If all this be true, those who accept the Bible as their rule of conduct must bow to its authority. But before yielding to a conclusion which justifies oppression and condemns all that has been done to emancipate the negroes, it is well to inquire what sort of slavery was established by the Old Testament and recognized by the New, in what respects it differs from African slavery in the South, and whether any obligation is imposed upon us to perpetuate the latter.

The storm of war that is sweeping over our country has excited discussion on many questions vital to the interests of the people. This discussion is one of its compensations. Our whole system of government is on trial, investigation is compelled by the emergency of danger, new views are suggested, weak points may be discovered, and in the collision of free thought, stimulated by great events and the jeopardy of great interests, old errors, hoary prejudices, and forms whose use has past, may be destroyed, as decayed trees of the forest are prostrated by a tempest, to make room for a new growth. Slavery, as the cause of the war, has received especial attention. Its Southern friends are indeed silent for a time, being fully occupied in defending it on bloody battle-fields. But it has advocates in our Northern States and in Europe; for the slave power had grown to such bulk, that it had become the basis of a political party in the North and of vast commercial interests in France and England. The argument drawn from the asserted sanction of the Bible has been revived, and the discussion which has ensued has had the good effect of enlarging our knowledge and vindicating the truth.

Among the publications induced by this controversy, the best we have seen is a little volume written in England, the title of which we have placed at the head of this article. As it is the production of a foreigner, it is likely to have the greater influence, because no sectional or partisan prejudice can be imputed to its author. Mr. Goldwin Smith is Professor of History at Oxford, and has a distinguished reputation, at home and abroad, of which this work is not unworthy. It is marked by clearness of thought and statement, extensive learning, liberal views, an elevated tone of thought befitting the topic, the earnestness of conviction, and a simple, grave, and forcible style. Critical and historical knowledge is necessary to understand many parts of the Bible, and this sort of knowledge is by no means universal, even among the educated. Most men, indeed, who condemn slavery, feel sure that it cannot be sanctioned by the Holy Scriptures, because it is opposed to the spirit and teachings both of the Old and the New Testament. Many are, however, not convinced, but puzzled, by the texts cited by the advocates of slavery. It is important, therefore, to show that the slavery of the South is not the slavery of the Bible; and this has been done by Mr. Smith.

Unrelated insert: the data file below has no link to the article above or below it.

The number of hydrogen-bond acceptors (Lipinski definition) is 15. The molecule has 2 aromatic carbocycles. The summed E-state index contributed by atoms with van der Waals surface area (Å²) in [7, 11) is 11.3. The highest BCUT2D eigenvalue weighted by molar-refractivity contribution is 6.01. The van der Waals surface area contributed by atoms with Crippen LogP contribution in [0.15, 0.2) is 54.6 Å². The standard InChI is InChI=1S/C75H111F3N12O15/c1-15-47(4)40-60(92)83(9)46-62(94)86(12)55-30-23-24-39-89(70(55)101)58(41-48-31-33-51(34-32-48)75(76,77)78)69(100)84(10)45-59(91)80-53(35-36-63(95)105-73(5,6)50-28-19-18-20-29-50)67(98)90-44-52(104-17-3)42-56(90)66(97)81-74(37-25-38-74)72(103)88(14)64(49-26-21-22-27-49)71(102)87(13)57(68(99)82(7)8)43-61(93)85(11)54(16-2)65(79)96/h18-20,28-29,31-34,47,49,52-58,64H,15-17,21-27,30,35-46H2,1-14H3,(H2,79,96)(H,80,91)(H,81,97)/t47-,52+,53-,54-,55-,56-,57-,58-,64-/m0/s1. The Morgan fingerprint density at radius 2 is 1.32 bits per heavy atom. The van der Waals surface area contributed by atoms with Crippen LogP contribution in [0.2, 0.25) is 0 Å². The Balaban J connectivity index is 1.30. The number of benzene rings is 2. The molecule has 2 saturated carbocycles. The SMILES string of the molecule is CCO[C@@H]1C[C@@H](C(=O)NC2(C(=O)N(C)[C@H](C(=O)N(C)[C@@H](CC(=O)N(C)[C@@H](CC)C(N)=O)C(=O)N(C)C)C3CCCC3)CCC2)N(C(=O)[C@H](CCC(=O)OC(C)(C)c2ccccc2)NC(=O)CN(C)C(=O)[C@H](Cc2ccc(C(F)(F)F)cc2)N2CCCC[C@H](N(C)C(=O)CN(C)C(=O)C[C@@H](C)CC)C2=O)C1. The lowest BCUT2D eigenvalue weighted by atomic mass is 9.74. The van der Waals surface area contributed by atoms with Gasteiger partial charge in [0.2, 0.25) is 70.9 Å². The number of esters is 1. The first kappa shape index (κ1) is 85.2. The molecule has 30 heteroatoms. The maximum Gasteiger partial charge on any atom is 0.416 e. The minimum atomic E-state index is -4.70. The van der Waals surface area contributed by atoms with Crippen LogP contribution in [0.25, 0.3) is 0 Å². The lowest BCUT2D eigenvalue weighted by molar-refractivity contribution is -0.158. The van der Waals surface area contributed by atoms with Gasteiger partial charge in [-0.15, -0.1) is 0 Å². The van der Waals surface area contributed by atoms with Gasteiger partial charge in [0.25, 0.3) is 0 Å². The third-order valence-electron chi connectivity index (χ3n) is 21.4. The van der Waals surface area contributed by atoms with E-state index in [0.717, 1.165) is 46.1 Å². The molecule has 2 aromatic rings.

There are two kinds of liberty, - political and personal. The former consists in a share of political power. To gain it, to keep it, and to exercise it for the good of society, implies a degree of intelligence never possessed by a barbarous people, and by certain classes only of the more civilized. As nations advance in wealth and knowledge, this intelligence is more largely diffused. Intelligence means the power to think, and thinking produces the desire for action. As soon, therefore, as any portion of the people emerges from ignorance and poverty, public affairs become the objects of its intelligent curiosity and thought, and it demands the right to influence the action of government. When the masses of the people, or a portion of it, sufficient to represent the great interests of the nation, possess this right, such a people is said to possess political liberty. But those to whom this privilege is not extended are governed entirely by the will of those who possess it, or of one man, if he alone possesses it. Political liberty, therefore, or power over the conduct of government, is enjoyed now, as always, by a very small proportion of mankind. Free government belongs only to the most enlightened nations, to the most highly organized races. They only have been able, after a long and painful progress, to appreciate and desire it, to win and keep it. To be governed by the few, in all public affairs, is and always has been the lot of the vast majority of men.

Personal liberty is the power which a man has over himself, over his own actions and destiny, so far as these are not controlled by general laws affecting the whole community. Intelligence, combined with moral force, - what is called ability,is the condition on which this sort of liberty can be enjoyed; for power is the inseparable attribute of ability, and loss of power of the want of it. Personal liberty is thus, like political liberty, the boon of advancing civilization, because civilization, by increasing the objects of desire and effort, stimulates and exercises varied talent. In the early stages of society, bodily strength and courage conferred power, because man was engaged in a struggle for subsistence with the untamed forces of nature and with fellow-men as savage as himself. The weak, therefore, sought the protection of the strong, because dependent upon, or the servants of, the strong. When communities were formed into nations, laws and policy were required, and demanded a new sort of ability, and intellect was enfranchised from the dominion of force. The security afforded by national